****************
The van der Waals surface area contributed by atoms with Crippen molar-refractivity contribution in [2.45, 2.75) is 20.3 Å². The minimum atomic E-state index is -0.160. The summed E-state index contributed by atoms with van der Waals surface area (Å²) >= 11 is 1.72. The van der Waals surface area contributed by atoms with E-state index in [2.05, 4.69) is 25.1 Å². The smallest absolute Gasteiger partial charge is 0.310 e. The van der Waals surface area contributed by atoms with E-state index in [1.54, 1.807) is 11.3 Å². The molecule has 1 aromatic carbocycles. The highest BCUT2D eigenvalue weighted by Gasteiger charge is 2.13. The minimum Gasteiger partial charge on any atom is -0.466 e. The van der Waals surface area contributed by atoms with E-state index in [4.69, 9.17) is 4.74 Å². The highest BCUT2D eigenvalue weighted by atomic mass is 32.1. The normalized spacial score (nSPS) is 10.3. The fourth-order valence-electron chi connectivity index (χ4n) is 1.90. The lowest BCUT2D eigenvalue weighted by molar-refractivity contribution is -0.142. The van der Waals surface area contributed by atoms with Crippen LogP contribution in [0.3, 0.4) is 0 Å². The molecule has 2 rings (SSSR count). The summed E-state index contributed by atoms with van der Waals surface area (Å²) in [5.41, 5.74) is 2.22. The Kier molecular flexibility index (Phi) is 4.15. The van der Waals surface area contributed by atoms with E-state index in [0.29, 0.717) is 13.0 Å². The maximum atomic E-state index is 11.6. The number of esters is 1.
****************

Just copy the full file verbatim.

The van der Waals surface area contributed by atoms with Crippen molar-refractivity contribution in [2.45, 2.75) is 20.3 Å². The minimum atomic E-state index is -0.160. The summed E-state index contributed by atoms with van der Waals surface area (Å²) >= 11 is 1.72. The van der Waals surface area contributed by atoms with E-state index in [2.05, 4.69) is 25.1 Å². The smallest absolute Gasteiger partial charge is 0.310 e. The van der Waals surface area contributed by atoms with E-state index in [1.54, 1.807) is 11.3 Å². The molecule has 1 aromatic carbocycles. The highest BCUT2D eigenvalue weighted by Gasteiger charge is 2.13. The minimum Gasteiger partial charge on any atom is -0.466 e. The van der Waals surface area contributed by atoms with E-state index in [4.69, 9.17) is 4.74 Å². The highest BCUT2D eigenvalue weighted by atomic mass is 32.1. The normalized spacial score (nSPS) is 10.3. The fourth-order valence-electron chi connectivity index (χ4n) is 1.90. The lowest BCUT2D eigenvalue weighted by molar-refractivity contribution is -0.142. The van der Waals surface area contributed by atoms with Crippen LogP contribution in [0.3, 0.4) is 0 Å². The molecule has 2 rings (SSSR count). The summed E-state index contributed by atoms with van der Waals surface area (Å²) in [5.41, 5.74) is 2.22. The Kier molecular flexibility index (Phi) is 4.15. The van der Waals surface area contributed by atoms with E-state index in [0.29, 0.717) is 13.0 Å². The maximum atomic E-state index is 11.6. The number of esters is 1.